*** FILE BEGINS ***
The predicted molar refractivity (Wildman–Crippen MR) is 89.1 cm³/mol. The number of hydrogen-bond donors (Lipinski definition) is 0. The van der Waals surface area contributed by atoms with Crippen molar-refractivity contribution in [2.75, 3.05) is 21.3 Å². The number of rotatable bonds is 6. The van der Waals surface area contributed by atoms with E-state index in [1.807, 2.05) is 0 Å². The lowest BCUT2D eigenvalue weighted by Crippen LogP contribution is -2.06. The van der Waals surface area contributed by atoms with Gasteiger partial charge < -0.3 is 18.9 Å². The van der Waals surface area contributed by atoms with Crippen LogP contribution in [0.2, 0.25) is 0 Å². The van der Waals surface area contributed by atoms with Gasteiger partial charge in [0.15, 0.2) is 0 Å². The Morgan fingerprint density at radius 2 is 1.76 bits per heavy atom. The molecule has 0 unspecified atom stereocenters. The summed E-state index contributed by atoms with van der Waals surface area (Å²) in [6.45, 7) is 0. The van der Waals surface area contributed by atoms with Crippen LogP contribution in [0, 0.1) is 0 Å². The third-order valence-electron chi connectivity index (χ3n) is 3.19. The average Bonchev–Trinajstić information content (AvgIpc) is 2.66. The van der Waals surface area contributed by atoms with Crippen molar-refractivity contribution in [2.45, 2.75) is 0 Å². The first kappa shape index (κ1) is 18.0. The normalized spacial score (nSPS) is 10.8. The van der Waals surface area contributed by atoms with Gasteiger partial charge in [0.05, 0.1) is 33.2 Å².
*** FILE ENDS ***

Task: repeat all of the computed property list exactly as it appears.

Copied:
The predicted molar refractivity (Wildman–Crippen MR) is 89.1 cm³/mol. The number of hydrogen-bond donors (Lipinski definition) is 0. The van der Waals surface area contributed by atoms with Crippen molar-refractivity contribution in [2.75, 3.05) is 21.3 Å². The number of rotatable bonds is 6. The van der Waals surface area contributed by atoms with E-state index in [1.807, 2.05) is 0 Å². The lowest BCUT2D eigenvalue weighted by Crippen LogP contribution is -2.06. The van der Waals surface area contributed by atoms with Gasteiger partial charge < -0.3 is 18.9 Å². The van der Waals surface area contributed by atoms with Crippen LogP contribution in [0.2, 0.25) is 0 Å². The van der Waals surface area contributed by atoms with Gasteiger partial charge in [0.15, 0.2) is 0 Å². The Morgan fingerprint density at radius 2 is 1.76 bits per heavy atom. The molecule has 0 unspecified atom stereocenters. The summed E-state index contributed by atoms with van der Waals surface area (Å²) in [6.45, 7) is 0. The van der Waals surface area contributed by atoms with Crippen LogP contribution in [0, 0.1) is 0 Å². The third-order valence-electron chi connectivity index (χ3n) is 3.19. The average Bonchev–Trinajstić information content (AvgIpc) is 2.66. The van der Waals surface area contributed by atoms with Crippen molar-refractivity contribution in [2.45, 2.75) is 0 Å². The first kappa shape index (κ1) is 18.0. The normalized spacial score (nSPS) is 10.8. The van der Waals surface area contributed by atoms with Gasteiger partial charge in [0.05, 0.1) is 33.2 Å².